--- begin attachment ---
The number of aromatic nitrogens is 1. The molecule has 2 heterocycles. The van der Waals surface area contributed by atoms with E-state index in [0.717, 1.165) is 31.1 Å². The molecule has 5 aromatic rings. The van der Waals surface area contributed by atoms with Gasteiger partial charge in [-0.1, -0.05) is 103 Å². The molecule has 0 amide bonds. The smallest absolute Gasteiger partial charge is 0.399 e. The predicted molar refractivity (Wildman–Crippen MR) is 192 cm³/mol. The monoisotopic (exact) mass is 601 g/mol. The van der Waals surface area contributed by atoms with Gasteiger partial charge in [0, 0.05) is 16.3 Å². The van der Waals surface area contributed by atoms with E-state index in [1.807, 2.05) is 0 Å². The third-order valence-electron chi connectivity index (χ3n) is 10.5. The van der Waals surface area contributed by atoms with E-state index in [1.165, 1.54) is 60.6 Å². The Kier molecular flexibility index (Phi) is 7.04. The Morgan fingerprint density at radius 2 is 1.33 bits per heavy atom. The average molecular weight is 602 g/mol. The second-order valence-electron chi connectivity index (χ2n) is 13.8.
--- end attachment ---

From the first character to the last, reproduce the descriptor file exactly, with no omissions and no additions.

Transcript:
The number of aromatic nitrogens is 1. The molecule has 2 heterocycles. The van der Waals surface area contributed by atoms with E-state index in [0.717, 1.165) is 31.1 Å². The molecule has 5 aromatic rings. The van der Waals surface area contributed by atoms with Gasteiger partial charge in [-0.1, -0.05) is 103 Å². The molecule has 0 amide bonds. The smallest absolute Gasteiger partial charge is 0.399 e. The predicted molar refractivity (Wildman–Crippen MR) is 192 cm³/mol. The monoisotopic (exact) mass is 601 g/mol. The van der Waals surface area contributed by atoms with Gasteiger partial charge in [0, 0.05) is 16.3 Å². The van der Waals surface area contributed by atoms with E-state index in [1.807, 2.05) is 0 Å². The third-order valence-electron chi connectivity index (χ3n) is 10.5. The van der Waals surface area contributed by atoms with E-state index in [1.165, 1.54) is 60.6 Å². The Kier molecular flexibility index (Phi) is 7.04. The Morgan fingerprint density at radius 2 is 1.33 bits per heavy atom. The average molecular weight is 602 g/mol. The second-order valence-electron chi connectivity index (χ2n) is 13.8.